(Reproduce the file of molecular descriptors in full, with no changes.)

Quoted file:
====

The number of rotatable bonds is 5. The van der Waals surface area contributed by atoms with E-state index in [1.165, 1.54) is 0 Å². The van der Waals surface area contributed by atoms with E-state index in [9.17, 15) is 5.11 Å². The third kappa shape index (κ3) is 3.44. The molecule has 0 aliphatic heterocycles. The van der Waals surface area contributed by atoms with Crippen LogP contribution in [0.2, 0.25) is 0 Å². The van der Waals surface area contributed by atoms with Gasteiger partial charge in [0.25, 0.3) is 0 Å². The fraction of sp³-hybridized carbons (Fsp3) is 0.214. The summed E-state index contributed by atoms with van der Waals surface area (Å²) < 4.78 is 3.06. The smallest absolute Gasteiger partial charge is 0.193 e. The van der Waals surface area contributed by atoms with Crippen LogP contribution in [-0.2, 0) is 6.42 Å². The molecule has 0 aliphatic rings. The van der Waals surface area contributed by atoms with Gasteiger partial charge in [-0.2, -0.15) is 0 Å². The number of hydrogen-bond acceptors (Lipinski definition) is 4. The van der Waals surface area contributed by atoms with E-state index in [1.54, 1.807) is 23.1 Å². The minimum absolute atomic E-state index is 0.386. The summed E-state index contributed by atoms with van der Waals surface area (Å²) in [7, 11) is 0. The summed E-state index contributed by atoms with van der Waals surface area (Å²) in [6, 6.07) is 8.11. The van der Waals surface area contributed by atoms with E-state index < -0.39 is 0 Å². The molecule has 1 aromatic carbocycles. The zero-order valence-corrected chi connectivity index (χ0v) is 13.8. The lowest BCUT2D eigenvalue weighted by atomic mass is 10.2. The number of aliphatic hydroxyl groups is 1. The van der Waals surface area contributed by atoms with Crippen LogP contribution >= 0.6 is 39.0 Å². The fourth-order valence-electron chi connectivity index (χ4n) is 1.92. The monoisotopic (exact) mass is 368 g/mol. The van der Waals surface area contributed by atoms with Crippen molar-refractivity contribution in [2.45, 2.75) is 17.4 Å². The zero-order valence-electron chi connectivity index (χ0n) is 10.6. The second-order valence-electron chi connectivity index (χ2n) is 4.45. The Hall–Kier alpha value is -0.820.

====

The number of rotatable bonds is 5. The van der Waals surface area contributed by atoms with E-state index in [1.165, 1.54) is 0 Å². The van der Waals surface area contributed by atoms with E-state index in [9.17, 15) is 5.11 Å². The third kappa shape index (κ3) is 3.44. The molecule has 0 aliphatic heterocycles. The van der Waals surface area contributed by atoms with Crippen LogP contribution in [0.2, 0.25) is 0 Å². The van der Waals surface area contributed by atoms with Gasteiger partial charge in [0.25, 0.3) is 0 Å². The fraction of sp³-hybridized carbons (Fsp3) is 0.214. The summed E-state index contributed by atoms with van der Waals surface area (Å²) < 4.78 is 3.06. The smallest absolute Gasteiger partial charge is 0.193 e. The van der Waals surface area contributed by atoms with Crippen LogP contribution in [-0.2, 0) is 6.42 Å². The molecule has 0 aliphatic rings. The van der Waals surface area contributed by atoms with Gasteiger partial charge in [-0.2, -0.15) is 0 Å². The number of hydrogen-bond acceptors (Lipinski definition) is 4. The van der Waals surface area contributed by atoms with E-state index in [1.54, 1.807) is 23.1 Å². The minimum absolute atomic E-state index is 0.386. The summed E-state index contributed by atoms with van der Waals surface area (Å²) in [7, 11) is 0. The summed E-state index contributed by atoms with van der Waals surface area (Å²) in [6, 6.07) is 8.11. The van der Waals surface area contributed by atoms with E-state index < -0.39 is 0 Å². The molecule has 1 aromatic carbocycles. The zero-order valence-corrected chi connectivity index (χ0v) is 13.8. The lowest BCUT2D eigenvalue weighted by atomic mass is 10.2. The number of aliphatic hydroxyl groups is 1. The van der Waals surface area contributed by atoms with Crippen LogP contribution >= 0.6 is 39.0 Å². The fourth-order valence-electron chi connectivity index (χ4n) is 1.92. The monoisotopic (exact) mass is 368 g/mol. The van der Waals surface area contributed by atoms with Crippen molar-refractivity contribution in [2.45, 2.75) is 17.4 Å². The zero-order valence-electron chi connectivity index (χ0n) is 10.6. The second-order valence-electron chi connectivity index (χ2n) is 4.45. The Hall–Kier alpha value is -0.820.